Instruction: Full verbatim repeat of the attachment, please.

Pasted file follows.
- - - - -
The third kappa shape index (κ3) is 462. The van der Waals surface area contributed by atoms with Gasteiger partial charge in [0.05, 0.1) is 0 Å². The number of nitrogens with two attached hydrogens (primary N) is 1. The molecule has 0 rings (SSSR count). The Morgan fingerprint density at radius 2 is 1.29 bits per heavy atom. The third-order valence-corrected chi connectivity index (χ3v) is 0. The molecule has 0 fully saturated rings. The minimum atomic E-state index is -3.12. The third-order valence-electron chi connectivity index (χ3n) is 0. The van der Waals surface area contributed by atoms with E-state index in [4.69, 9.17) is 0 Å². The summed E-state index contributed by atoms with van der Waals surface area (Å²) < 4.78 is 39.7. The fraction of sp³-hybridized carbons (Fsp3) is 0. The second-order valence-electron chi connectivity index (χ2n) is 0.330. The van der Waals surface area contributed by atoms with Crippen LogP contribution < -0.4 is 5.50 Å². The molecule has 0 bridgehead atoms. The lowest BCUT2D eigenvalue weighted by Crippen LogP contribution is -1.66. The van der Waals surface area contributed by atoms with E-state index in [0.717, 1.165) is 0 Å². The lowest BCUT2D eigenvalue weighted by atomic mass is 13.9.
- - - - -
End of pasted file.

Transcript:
The third kappa shape index (κ3) is 462. The van der Waals surface area contributed by atoms with Gasteiger partial charge in [0.05, 0.1) is 0 Å². The number of nitrogens with two attached hydrogens (primary N) is 1. The molecule has 0 rings (SSSR count). The Morgan fingerprint density at radius 2 is 1.29 bits per heavy atom. The third-order valence-corrected chi connectivity index (χ3v) is 0. The molecule has 0 fully saturated rings. The minimum atomic E-state index is -3.12. The third-order valence-electron chi connectivity index (χ3n) is 0. The van der Waals surface area contributed by atoms with E-state index in [4.69, 9.17) is 0 Å². The summed E-state index contributed by atoms with van der Waals surface area (Å²) < 4.78 is 39.7. The fraction of sp³-hybridized carbons (Fsp3) is 0. The second-order valence-electron chi connectivity index (χ2n) is 0.330. The van der Waals surface area contributed by atoms with Crippen LogP contribution < -0.4 is 5.50 Å². The molecule has 0 bridgehead atoms. The lowest BCUT2D eigenvalue weighted by Crippen LogP contribution is -1.66. The van der Waals surface area contributed by atoms with E-state index in [0.717, 1.165) is 0 Å². The lowest BCUT2D eigenvalue weighted by atomic mass is 13.9.